The day-to-day of a neighborhood shop
In this Meet an Entrepreneur video, Mayline Roux, co-founder of “Au pain de Mary” explains what her day-to-day life as an entrepreneur looks like:
- Seasonality of sales
- Good days and bad days
- Adding to neighborhood life
- Standing out from the competition
- Traditional or modern products
- An “essential” shop
Mayline Roux is the co-founder of “Au pain de Mary”. Learn more about her on aupaindemary.lu.
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In a neighborhood, being open on Sundays livens things up some. That’s why I find little neighborhood shops very important.
The day-to-day of a neighborhood shop
Maryline Roux, co-founder of AU PAIN DE MARY since 2013
Seasonality of sales
There’s always one day in the week that’s quieter, for sure… Before, it was pretty much always the same day. Now, you could say it’s very random. Friday, Saturday and Sunday are three days where we have a lot more people in. It’s the same thing with timing. Let’s say on weekends, it’s definitely more in the morning than in the afternoon.
Good days and bad days
There are good days where we’re pleased, because all in all, everything from the breads to the pastries turn out how we want them to. Then you have days where things are harder, because the bread, the pastries and such are living products. A lot comes into play when you’re making those products… It’s not just who makes them, it’s the weather, the humidity… Everything plays a part in it. So, some days, it’s perfect, it’s how you want it. Other days, it’s not as good, so you’re a bit disappointed. So you try to figure out why … It’s not easy every day, that’s for sure.
Adding to neighborhood life
In a neighborhood, being open on Sundays livens things up some. That’s why I find little neighborhood shops very important. We need to do what we can to keep them because they bring a neighborhood to life. A neighborhood with no shops at all is dead.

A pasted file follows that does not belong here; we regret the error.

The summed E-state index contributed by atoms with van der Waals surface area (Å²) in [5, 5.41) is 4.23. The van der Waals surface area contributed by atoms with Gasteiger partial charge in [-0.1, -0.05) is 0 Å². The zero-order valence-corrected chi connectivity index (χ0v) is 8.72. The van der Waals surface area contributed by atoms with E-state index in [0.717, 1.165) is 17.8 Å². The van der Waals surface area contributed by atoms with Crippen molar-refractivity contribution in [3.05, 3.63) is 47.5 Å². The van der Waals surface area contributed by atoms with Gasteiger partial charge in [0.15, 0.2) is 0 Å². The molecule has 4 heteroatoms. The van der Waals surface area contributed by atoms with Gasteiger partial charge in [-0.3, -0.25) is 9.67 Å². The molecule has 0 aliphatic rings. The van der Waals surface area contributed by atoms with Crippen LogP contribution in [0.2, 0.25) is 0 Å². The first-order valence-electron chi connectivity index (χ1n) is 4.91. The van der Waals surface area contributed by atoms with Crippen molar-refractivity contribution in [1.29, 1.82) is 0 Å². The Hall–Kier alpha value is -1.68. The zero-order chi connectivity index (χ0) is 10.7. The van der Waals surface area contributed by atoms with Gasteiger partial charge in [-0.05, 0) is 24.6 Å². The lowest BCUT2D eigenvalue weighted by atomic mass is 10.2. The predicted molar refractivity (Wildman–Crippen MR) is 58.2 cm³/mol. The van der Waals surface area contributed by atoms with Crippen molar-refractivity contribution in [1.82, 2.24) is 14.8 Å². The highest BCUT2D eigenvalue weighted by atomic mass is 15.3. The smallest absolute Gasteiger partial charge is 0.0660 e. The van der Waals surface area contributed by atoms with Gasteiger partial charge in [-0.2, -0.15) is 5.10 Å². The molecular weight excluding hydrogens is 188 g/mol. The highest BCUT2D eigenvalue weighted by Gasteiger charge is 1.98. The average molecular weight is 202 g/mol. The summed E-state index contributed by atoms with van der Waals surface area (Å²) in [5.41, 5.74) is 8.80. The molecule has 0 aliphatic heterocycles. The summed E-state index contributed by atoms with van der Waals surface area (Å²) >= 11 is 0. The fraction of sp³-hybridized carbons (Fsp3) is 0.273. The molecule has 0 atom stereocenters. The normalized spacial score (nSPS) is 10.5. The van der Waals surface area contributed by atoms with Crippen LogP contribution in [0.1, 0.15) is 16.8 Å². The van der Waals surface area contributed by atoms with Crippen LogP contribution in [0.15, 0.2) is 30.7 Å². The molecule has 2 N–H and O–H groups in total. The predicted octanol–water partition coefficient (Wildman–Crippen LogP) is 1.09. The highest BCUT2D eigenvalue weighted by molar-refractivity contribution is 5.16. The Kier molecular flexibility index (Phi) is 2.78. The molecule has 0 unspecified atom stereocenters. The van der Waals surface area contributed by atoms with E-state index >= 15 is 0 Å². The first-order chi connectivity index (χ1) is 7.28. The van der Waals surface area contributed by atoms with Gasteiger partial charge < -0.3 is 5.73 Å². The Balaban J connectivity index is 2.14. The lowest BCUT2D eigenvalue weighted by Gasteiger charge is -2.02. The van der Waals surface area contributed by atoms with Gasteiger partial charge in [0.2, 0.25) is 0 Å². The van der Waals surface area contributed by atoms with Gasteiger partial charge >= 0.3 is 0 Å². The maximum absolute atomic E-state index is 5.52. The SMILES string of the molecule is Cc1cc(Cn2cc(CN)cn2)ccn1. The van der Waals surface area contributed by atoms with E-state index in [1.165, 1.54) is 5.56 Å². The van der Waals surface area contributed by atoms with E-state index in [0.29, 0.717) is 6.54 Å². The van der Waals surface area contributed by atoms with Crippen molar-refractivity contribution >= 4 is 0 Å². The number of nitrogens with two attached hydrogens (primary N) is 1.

Standing out from the competition
A lot of times, when it’s a “bakery and pastry” shop, you get bakery pastries. We still wanted to have more refined pastries, even if we have a bakery section. We make lots of things: everything that’s “petits fours”, chocolates, chocolate bars, jams, other spreads… We do have a lot of products… Our store is actually a bit too small.
Traditional or modern products
First come the baguettes, then, for the other breads it would be… We sell a lot of buckwheat and rye, now the small spelt too because there are a lot of people who want to avoid gluten. The special desserts sell well, but what I’ve noticed, especially with our French clientele, are the traditional pastries: the Saint-Honoré, the Paris-Brest, the fraisier, the millefeuille…
An “essential” shop
As soon as it all started, we started wearing face masks, we used disinfectants. At the beginning, we did have quite a drop in income because we used to deliver to restaurants a lot, and to banks, for breakfasts and whatnot. So it was hard for two or three months because we ended up with about half of the staff. There were all the apprentices who weren’t allowed to come to work. Saleswomen with kids who had to stay home. Or husbands who had to stay at home… What helped a little was that lots of people wanted delivery, who didn’t want to come in. So Manu and I would take our little car in the evening and go out on delivery after work. For the most part, people were very understanding. They thanked us a lot for staying open even. That too gave us courage, because it really wasn’t easy. The fear was always there since we were around people all the time. We prayed every day that no one would get sick, because in the staff, it would have been a hassle, and for us too, because if Manu or I had caught it, we would have had to close down.